Examining School, Home, and Community Acculturation Experiences of Four Liberian Immigrant Youths in the United States



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Historically, Liberian immigrants to the United States tended to be wealthy, educated individuals who wanted their children to acquire a Western education. The thirteen-year Liberian Civil War resulted in a new wave of U.S. migration. Many recent Liberian immigrants hold low socio-economic statuses. Some came to this country illiterate or with gaps in their education. This has created a cultural-educational gap amongst newly arrived Liberian immigrants. Many young Liberian immigrants struggle with educational and socialization issues.

Studies have been conducted on the acculturation experiences of youths from Europe, Asia, and South and Central America. Yet to date, very little research has been done on the lives of African youth, especially those who emigrated from Liberia after the civil war. Their voices have been missing from the literature.

This qualitative study provides narratives of four Liberian immigrant youths, between the ages of 18 and 22 years old, who formerly attended schools in Liberia, have lived in the U.S. less than ten years, and have attended at least three years of high school in the United States. Each youth was interviewed regarding their school, home, and community acculturation experiences. Excerpts of their interviews allow the reader to hear the participants' stories in their own words.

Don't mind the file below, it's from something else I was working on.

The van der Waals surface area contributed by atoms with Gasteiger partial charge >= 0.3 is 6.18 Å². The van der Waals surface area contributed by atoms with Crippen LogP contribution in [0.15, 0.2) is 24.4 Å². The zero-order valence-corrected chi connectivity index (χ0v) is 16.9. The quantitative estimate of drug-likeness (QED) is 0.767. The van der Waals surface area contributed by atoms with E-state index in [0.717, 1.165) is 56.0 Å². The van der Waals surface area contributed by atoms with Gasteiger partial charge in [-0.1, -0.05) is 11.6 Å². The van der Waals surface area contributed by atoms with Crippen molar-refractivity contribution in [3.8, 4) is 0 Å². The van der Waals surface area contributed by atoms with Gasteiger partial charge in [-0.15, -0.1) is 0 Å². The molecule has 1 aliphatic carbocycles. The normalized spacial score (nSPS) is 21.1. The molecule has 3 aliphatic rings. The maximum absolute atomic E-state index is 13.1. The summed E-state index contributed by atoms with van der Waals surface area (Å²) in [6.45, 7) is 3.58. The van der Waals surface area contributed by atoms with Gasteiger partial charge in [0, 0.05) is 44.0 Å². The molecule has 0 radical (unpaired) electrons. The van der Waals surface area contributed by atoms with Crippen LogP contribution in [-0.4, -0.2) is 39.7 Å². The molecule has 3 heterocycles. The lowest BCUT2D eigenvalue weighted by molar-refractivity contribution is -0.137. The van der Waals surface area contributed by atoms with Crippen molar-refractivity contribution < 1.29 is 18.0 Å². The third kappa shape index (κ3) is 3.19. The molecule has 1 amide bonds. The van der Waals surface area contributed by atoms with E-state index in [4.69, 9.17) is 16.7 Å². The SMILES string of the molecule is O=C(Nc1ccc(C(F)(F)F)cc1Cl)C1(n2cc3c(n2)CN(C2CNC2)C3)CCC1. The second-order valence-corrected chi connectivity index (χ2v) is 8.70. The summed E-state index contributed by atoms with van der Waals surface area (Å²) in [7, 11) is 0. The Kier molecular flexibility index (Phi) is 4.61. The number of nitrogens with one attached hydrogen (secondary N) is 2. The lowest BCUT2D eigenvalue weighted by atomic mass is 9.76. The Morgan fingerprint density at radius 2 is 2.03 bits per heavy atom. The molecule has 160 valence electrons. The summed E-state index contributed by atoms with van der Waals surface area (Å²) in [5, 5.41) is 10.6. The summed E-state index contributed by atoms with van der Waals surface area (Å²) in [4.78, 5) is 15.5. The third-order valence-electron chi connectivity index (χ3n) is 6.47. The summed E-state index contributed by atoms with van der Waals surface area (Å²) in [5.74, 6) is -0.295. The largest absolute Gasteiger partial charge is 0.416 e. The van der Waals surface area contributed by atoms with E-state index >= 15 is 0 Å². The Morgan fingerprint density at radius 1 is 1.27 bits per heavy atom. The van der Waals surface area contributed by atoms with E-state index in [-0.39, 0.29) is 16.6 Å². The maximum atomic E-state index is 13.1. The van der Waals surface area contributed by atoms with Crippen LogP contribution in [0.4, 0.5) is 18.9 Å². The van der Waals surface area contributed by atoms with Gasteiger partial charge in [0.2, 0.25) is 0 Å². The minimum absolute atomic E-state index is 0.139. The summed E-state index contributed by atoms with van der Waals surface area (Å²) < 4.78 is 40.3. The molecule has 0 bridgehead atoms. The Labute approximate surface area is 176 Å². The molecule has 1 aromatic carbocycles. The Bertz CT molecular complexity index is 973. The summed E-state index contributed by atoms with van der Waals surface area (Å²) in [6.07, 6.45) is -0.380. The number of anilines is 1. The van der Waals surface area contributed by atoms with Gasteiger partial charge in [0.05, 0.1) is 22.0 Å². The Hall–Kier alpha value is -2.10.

Findings of the research from emergent themes indicate that the Liberian immigrant youths had many commonalities in their acculturation experiences such as: accent ridicule, bullying by peers, fights between African Americans and Liberian immigrants, and lack of appreciation for African cultures. The participants also struggled with ethnic identity issues, limited finances, and unjust educational and social systems in the United States. All four Liberian immigrants experienced some type of external and internal conflicts.

A relationship was found between the possession of resiliency traits and the Liberian immigrant youths' abilities to handle conflicts and successfully acculturate to the United States. Two participants possessed strong resiliency characteristics such as autonomy, problem solving abilities, abilities to forgive, a sense of purpose and future, and creativity. They had favorable acculturation experiences, successfully graduating from high school. Two other participants lacked resiliency traits and had less favorable acculturation experiences. They succumbed to external and internal conflicts and dropped out of high school.